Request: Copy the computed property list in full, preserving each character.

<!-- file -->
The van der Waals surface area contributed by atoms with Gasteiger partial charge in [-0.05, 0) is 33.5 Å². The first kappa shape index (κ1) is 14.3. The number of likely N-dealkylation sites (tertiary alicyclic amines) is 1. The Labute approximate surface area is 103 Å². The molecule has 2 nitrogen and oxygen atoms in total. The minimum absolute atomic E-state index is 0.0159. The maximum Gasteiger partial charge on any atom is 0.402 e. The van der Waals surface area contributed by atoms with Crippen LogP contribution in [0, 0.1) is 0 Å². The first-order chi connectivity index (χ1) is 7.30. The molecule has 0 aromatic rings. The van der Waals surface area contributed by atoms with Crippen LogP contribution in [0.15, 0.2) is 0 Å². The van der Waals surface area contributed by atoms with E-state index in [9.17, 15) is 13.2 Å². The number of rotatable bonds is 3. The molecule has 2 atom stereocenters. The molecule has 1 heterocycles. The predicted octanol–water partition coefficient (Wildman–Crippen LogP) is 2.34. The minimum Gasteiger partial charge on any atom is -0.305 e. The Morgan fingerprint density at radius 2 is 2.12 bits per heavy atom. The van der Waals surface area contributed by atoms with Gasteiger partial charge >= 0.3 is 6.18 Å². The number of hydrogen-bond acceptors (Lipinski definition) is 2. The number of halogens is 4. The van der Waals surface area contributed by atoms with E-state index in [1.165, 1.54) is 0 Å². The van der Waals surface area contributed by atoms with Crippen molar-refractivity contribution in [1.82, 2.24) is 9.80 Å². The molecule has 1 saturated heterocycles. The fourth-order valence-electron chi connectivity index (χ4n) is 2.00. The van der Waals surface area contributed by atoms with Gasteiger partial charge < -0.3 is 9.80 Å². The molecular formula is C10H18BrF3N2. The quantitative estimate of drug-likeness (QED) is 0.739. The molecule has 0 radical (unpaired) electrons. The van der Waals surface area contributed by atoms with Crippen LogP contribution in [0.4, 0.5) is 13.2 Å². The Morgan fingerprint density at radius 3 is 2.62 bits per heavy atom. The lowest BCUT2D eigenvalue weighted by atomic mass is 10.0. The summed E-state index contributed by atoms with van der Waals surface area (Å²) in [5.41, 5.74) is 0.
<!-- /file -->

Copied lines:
The van der Waals surface area contributed by atoms with Gasteiger partial charge in [-0.05, 0) is 33.5 Å². The first kappa shape index (κ1) is 14.3. The number of likely N-dealkylation sites (tertiary alicyclic amines) is 1. The Labute approximate surface area is 103 Å². The molecule has 2 nitrogen and oxygen atoms in total. The minimum absolute atomic E-state index is 0.0159. The maximum Gasteiger partial charge on any atom is 0.402 e. The van der Waals surface area contributed by atoms with Crippen LogP contribution in [0, 0.1) is 0 Å². The first-order chi connectivity index (χ1) is 7.30. The molecule has 0 aromatic rings. The van der Waals surface area contributed by atoms with Crippen LogP contribution in [0.15, 0.2) is 0 Å². The van der Waals surface area contributed by atoms with E-state index in [9.17, 15) is 13.2 Å². The number of rotatable bonds is 3. The molecule has 2 atom stereocenters. The molecule has 1 heterocycles. The predicted octanol–water partition coefficient (Wildman–Crippen LogP) is 2.34. The minimum Gasteiger partial charge on any atom is -0.305 e. The Morgan fingerprint density at radius 2 is 2.12 bits per heavy atom. The van der Waals surface area contributed by atoms with Gasteiger partial charge >= 0.3 is 6.18 Å². The number of hydrogen-bond acceptors (Lipinski definition) is 2. The number of halogens is 4. The van der Waals surface area contributed by atoms with E-state index in [1.165, 1.54) is 0 Å². The van der Waals surface area contributed by atoms with Crippen molar-refractivity contribution in [1.82, 2.24) is 9.80 Å². The molecule has 1 saturated heterocycles. The fourth-order valence-electron chi connectivity index (χ4n) is 2.00. The van der Waals surface area contributed by atoms with Gasteiger partial charge < -0.3 is 9.80 Å². The molecular formula is C10H18BrF3N2. The quantitative estimate of drug-likeness (QED) is 0.739. The molecule has 0 radical (unpaired) electrons. The van der Waals surface area contributed by atoms with Crippen LogP contribution in [0.4, 0.5) is 13.2 Å². The Morgan fingerprint density at radius 3 is 2.62 bits per heavy atom. The lowest BCUT2D eigenvalue weighted by atomic mass is 10.0. The summed E-state index contributed by atoms with van der Waals surface area (Å²) in [5.41, 5.74) is 0.